Editor’s Note: In a recent two-part edition, The Audit roundly castigated the press for what we believe has been a dismal job covering the reconstruction of the World Trade Center. We took issue with repetitive and undeservedly positive profiles of the trade center’s leaseholder, Larry Silverstein, and said the Financial Times, Esquire and the New York Post in particular were played “like a circus organ” by Silverstein’s publicist Howard Rubenstein.

Scott Raab, author of a lengthy series on ground zero for Esquire, asked for some space to respond.
In the interest of improved ground zero coverage, and of providing a home for reasoned debate about business-press issues, we set up a debate between Raab and Elinore Longobardi, the author of The Audit pieces. The last word is Raab’s.

Raab:

I‘ve worked since April 2005 on a series of stories for Esquire about
rebuilding the World Trade Center, so I’d like to challenge the
assertion that Howard Rubenstein has “played (me) like a circus organ.”

To repeat and emphasize one point, at no time have I or my editor
dealt
with Howard Rubenstein or anyone from his agency during the two and
a
half years we have been reporting about rebuilding the World Trade
Center. From the beginning, in April 2005, we have dealt directly
with
Larry Silverstein and Dara McQuillan at Silverstein Properties. No
one
else. And neither Silverstein nor McQuillan ever asked for or
received
any control whatsoever over the range of reporting or the work
itself.

Esquire set out to write about the more practical aspects of
building a
superskyscraper, i.e., the Freedom Tower, on contested ground.
Shortly
after we began, the Freedom Tower project was thrown into chaos for
several reasons both familiar already to anybody who cares and not
directly relevant to the point — which is that, in addition to
writing
about the actual work of designing, engineering, and building the
building, we were also writing about politics, real estate, and
governance.

“Deeply misguided” as my reporting and conclusions may appear to Ms.
Longobardi, I’ll stand by it and them. Over the course of my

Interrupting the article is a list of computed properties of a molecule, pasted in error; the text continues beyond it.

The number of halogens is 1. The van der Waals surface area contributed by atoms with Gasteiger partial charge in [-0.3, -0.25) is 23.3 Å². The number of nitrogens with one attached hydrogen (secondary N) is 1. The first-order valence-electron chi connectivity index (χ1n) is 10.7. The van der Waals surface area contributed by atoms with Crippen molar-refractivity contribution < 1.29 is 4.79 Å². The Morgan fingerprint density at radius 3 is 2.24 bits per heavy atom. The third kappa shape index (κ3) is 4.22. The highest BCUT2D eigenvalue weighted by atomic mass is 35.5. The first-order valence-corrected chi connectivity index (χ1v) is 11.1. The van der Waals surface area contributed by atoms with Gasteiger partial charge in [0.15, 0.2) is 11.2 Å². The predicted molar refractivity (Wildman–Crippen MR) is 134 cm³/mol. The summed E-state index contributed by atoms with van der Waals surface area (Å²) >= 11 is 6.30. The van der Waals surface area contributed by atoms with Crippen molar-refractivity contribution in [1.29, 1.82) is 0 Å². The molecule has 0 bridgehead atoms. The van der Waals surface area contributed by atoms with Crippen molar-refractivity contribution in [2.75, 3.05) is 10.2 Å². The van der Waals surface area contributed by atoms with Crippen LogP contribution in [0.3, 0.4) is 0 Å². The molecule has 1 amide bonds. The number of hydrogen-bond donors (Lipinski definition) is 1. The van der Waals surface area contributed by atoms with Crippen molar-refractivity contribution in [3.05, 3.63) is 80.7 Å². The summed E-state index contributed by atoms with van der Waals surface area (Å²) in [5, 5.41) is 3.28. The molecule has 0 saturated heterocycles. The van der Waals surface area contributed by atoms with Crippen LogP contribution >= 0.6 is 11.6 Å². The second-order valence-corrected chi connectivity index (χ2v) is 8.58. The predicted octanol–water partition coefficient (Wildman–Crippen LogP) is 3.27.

experience
on this story, I’ve talked with folks, on or off the record, at
every
major public agency and private contractor involved in the
rebuilding
and many of the minor ones, and I’ve followed the relevant work of
my
colleagues at The New York Times, The Wall Street Journal, and elsewhere. It’s a
big,
big story, and there’s plenty to get wrong and plenty to debate.

Still, for anyone to assert, after watching the events of the past
few
years unfold at ground zero, that the Port Authority and Silverstein
Properties were not involved in a long, vicious war; or that George
Pataki did not first search in vain for a way to strip Silverstein
of
his leasehold, and then seek to control almost every aspect of the
Freedom Tower project; or that Mike Bloomberg finally opened his
mouth
about ground zero in order to serve the best interests of New York
City—for anyone to assert any of those things, much less all of
them
— is laughably ignorant.

As for my supposed pro-Silverstein hysteria, there’s no point in
trying
to explain the differences between magazine and newspaper journalism
to
someone who already should understand them, at least in theory. But
here’s a big one: Unlike a newspaper reporter, I don’t have to hide
behind various sources to mask my own earned authority, and I don’t
need to balance sock-puppets to maintain the illusion of
objectivity.


Elinore Longobardi replies:

The purpose of this call-and-response is not to score points, but to clarify issues and improve ground zero coverage going forward.

We are happy to concede that we erred in saying that Raab was played like a circus organ by Silverstein and his external PR consultant Rubenstein.

But this to us is a form of hair-splitting. The press has been played at ground zero, let’s put it that way.

We say it is a serious mistake to accept and repeat what is by now an obviously false myth that Silverstein is, or ever was, qualified to rebuild ground zero and that he is in any
sense a victim of the state, rather than an extraordinary beneficiary.

Silverstein was, and is, inexperienced, underinsured and undercapitalized. To say he is scrappy or whatever is probably true but also irrelevant. The proof is that hole at the corner of Church and Liberty Streets.

Dean Starkman Dean Starkman runs The Audit, CJR's business section, and is the author of The Watchdog That Didn't Bark: The Financial Crisis and the Disappearance of Investigative Journalism (Columbia University Press, January 2014). Follow Dean on Twitter: @deanstarkman.